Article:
I've always looked young, and received countless remarks to the same as a medical student. The comments were made in a marveling or appreciative way, but as a novice struggling to project confidence and professionalism, I didn't find them helpful.
Of course, it became much more tolerable a few years later when I was twenty-eight and being taken for twenty-two. And then I had three children, and I'd been in practice a few years, and comments on my age trailed off. One day last year a patient said to me, "You must be about my age - from 1974?" and I was shocked that he had nailed it. Shortly after, for the first time ever, I asked my hairdresser for a cut that would take a few years off. Now I have bangs.
Then last month my patient, a widowed Iraqi refugee with three teenaged daughters, asked me through the interpreter, "As a woman, how do you be strong, but kind and loving and forgiving at the same time?" She looked at me expectantly; she wanted an answer. And I recognized that this was less a patient asking a question of her doctor, and more a woman asking a question of another woman. I was moved that she would think I had any advice to give her. I am fifteen years her junior and certain that my life has not required the strength and forgiveness of me that hers has asked of her.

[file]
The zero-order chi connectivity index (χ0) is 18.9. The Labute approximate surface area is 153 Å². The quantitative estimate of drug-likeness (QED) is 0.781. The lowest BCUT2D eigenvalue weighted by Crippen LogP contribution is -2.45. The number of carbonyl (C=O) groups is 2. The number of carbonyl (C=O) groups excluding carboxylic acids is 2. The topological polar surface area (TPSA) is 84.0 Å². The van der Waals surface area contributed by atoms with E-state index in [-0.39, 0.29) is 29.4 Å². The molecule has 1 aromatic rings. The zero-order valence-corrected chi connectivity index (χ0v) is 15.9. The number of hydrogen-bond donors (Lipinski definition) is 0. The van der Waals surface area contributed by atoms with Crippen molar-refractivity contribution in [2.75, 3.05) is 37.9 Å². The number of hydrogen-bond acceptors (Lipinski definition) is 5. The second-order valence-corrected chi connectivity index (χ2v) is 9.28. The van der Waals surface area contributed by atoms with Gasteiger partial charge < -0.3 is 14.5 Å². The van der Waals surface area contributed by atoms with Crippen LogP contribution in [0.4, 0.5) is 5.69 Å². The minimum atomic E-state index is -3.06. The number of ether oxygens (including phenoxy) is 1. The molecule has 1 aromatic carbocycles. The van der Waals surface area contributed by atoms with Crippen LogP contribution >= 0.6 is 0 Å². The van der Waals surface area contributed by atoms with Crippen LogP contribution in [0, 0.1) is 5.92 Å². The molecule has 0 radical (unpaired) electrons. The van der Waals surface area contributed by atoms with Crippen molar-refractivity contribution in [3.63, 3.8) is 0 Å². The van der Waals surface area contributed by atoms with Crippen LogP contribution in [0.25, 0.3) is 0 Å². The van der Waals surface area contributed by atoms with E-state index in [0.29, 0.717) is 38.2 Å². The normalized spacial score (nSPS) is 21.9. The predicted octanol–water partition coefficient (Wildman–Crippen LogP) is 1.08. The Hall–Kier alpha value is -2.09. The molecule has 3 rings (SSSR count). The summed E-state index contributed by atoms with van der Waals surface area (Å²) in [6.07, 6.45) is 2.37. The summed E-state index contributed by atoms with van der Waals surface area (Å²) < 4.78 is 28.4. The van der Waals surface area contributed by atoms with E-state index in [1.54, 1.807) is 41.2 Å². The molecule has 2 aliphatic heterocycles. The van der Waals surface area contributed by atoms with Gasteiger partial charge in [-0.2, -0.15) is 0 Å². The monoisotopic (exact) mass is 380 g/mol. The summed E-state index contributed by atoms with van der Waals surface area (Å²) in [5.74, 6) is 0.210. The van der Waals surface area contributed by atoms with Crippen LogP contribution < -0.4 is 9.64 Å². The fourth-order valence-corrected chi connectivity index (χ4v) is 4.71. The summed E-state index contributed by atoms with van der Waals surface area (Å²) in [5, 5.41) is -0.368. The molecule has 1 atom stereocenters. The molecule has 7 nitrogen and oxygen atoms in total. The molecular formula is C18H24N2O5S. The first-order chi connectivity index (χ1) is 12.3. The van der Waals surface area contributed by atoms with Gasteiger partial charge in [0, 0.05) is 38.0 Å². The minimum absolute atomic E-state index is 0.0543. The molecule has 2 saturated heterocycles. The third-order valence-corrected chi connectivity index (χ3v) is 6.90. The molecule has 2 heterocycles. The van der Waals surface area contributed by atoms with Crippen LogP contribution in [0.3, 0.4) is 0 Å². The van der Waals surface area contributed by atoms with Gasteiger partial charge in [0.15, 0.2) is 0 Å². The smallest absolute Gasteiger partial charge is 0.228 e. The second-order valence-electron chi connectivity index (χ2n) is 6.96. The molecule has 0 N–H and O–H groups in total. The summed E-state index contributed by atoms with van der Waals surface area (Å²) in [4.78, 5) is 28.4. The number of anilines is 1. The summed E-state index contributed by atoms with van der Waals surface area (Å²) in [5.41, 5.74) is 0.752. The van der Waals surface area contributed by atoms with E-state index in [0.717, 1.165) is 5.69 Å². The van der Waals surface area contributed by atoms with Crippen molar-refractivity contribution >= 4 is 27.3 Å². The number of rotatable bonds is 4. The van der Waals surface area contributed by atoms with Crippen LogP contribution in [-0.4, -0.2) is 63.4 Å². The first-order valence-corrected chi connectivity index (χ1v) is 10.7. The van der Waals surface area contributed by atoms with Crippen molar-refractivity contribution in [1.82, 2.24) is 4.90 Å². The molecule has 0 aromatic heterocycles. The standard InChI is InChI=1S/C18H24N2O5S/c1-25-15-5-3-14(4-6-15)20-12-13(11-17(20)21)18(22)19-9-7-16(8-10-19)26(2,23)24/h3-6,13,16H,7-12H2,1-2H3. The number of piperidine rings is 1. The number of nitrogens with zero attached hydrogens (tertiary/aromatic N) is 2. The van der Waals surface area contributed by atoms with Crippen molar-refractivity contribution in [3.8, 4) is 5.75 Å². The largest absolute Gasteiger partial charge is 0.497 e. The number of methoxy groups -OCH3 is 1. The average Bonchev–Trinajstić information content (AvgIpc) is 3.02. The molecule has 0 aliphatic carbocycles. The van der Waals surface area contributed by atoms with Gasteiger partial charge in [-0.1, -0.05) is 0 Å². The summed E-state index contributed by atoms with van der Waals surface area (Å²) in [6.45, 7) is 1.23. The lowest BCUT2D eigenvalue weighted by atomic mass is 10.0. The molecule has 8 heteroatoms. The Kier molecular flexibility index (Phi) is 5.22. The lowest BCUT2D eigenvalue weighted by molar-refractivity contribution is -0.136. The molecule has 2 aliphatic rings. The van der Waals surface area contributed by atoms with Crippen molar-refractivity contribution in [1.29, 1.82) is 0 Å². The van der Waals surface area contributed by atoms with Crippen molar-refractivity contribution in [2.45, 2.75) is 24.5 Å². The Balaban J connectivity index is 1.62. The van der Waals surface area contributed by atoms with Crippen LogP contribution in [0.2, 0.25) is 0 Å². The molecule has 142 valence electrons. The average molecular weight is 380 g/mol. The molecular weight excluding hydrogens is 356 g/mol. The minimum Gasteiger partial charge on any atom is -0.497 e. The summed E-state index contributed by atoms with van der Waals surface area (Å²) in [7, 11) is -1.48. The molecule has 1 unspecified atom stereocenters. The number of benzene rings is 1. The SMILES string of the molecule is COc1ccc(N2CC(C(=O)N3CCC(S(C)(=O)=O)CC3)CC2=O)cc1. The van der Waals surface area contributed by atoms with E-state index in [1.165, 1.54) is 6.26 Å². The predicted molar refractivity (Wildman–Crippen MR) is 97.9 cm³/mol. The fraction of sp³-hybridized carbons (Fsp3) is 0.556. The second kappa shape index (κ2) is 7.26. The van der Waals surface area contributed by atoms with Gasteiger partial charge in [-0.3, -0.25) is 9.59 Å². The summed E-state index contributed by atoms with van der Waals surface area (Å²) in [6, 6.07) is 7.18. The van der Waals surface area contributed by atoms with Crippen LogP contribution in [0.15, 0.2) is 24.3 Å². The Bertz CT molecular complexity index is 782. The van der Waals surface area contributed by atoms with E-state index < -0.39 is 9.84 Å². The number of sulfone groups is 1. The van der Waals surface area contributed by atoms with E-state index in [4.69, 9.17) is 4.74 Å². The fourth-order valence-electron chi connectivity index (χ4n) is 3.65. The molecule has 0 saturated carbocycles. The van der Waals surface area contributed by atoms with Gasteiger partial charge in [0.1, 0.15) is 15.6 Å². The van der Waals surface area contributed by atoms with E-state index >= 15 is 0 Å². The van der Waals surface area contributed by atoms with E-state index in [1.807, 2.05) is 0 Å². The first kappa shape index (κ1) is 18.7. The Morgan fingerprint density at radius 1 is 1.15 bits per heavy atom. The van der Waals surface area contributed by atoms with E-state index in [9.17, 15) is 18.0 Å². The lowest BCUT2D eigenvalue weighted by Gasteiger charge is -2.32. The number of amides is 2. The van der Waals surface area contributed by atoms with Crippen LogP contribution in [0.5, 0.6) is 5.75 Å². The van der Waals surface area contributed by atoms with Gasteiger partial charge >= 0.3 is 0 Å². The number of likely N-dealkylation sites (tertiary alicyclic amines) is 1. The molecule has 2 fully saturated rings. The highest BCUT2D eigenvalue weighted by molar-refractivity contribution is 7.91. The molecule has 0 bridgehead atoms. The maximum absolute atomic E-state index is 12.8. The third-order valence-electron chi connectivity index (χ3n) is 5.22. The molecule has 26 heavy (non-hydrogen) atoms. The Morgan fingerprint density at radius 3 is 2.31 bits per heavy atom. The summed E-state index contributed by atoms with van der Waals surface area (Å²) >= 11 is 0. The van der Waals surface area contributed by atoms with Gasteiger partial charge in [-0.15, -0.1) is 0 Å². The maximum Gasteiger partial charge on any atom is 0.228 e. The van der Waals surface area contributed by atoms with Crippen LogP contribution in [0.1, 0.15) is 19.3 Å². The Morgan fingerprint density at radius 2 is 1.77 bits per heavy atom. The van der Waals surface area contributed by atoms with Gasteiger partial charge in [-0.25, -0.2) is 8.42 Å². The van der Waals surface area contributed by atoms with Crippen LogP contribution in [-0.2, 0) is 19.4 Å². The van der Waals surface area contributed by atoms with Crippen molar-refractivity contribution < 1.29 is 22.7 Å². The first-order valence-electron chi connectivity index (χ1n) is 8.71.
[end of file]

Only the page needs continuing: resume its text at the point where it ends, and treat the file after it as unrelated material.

As I offered my ideas on the subject, I wondered whether the twenty-five-year-old me - ten years ago - would have had anything to say. I doubt it. In fact, I seriously doubt that anyone would have asked my fresh-faced self such a question in residency or early practice.
It is a rare moment when I acknowledge that there may be advantages to not being or looking twenty-two. If my aging suggests to patients that I have lived even a little, and have learned something from it, I am grateful for it.